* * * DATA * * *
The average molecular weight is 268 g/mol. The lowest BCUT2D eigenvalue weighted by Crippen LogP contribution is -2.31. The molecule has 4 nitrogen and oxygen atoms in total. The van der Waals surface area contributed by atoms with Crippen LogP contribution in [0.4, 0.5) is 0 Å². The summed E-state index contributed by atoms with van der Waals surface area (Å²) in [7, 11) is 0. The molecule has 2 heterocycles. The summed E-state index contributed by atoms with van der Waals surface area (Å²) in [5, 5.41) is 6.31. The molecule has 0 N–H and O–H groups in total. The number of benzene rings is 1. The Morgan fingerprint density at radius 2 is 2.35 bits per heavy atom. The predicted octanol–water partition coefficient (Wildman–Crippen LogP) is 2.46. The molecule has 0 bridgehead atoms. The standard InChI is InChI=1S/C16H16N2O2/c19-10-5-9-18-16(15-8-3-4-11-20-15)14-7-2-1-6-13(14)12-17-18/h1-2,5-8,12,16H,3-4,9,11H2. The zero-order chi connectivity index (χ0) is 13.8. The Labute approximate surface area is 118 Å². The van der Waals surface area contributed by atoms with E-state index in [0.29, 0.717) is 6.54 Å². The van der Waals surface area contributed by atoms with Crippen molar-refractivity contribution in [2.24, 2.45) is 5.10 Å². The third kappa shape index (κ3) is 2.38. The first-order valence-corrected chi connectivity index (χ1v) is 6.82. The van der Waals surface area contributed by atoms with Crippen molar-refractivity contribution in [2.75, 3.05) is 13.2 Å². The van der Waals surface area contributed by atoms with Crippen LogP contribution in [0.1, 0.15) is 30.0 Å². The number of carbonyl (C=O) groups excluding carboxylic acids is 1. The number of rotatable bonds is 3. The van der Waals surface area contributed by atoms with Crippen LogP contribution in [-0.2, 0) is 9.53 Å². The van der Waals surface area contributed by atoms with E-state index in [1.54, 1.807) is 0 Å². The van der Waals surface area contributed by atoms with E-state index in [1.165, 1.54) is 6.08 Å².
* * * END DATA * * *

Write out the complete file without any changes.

The average molecular weight is 268 g/mol. The lowest BCUT2D eigenvalue weighted by Crippen LogP contribution is -2.31. The molecule has 4 nitrogen and oxygen atoms in total. The van der Waals surface area contributed by atoms with Crippen LogP contribution in [0.4, 0.5) is 0 Å². The summed E-state index contributed by atoms with van der Waals surface area (Å²) in [7, 11) is 0. The molecule has 2 heterocycles. The summed E-state index contributed by atoms with van der Waals surface area (Å²) in [5, 5.41) is 6.31. The molecule has 0 N–H and O–H groups in total. The number of benzene rings is 1. The Morgan fingerprint density at radius 2 is 2.35 bits per heavy atom. The predicted octanol–water partition coefficient (Wildman–Crippen LogP) is 2.46. The molecule has 0 bridgehead atoms. The standard InChI is InChI=1S/C16H16N2O2/c19-10-5-9-18-16(15-8-3-4-11-20-15)14-7-2-1-6-13(14)12-17-18/h1-2,5-8,12,16H,3-4,9,11H2. The zero-order chi connectivity index (χ0) is 13.8. The Labute approximate surface area is 118 Å². The van der Waals surface area contributed by atoms with E-state index in [0.29, 0.717) is 6.54 Å². The van der Waals surface area contributed by atoms with Crippen molar-refractivity contribution in [2.24, 2.45) is 5.10 Å². The third kappa shape index (κ3) is 2.38. The first-order valence-corrected chi connectivity index (χ1v) is 6.82. The van der Waals surface area contributed by atoms with Crippen molar-refractivity contribution in [2.75, 3.05) is 13.2 Å². The van der Waals surface area contributed by atoms with Crippen LogP contribution in [0.1, 0.15) is 30.0 Å². The number of carbonyl (C=O) groups excluding carboxylic acids is 1. The number of rotatable bonds is 3. The van der Waals surface area contributed by atoms with Crippen LogP contribution in [-0.2, 0) is 9.53 Å². The van der Waals surface area contributed by atoms with E-state index in [1.54, 1.807) is 0 Å². The van der Waals surface area contributed by atoms with E-state index in [1.165, 1.54) is 6.08 Å².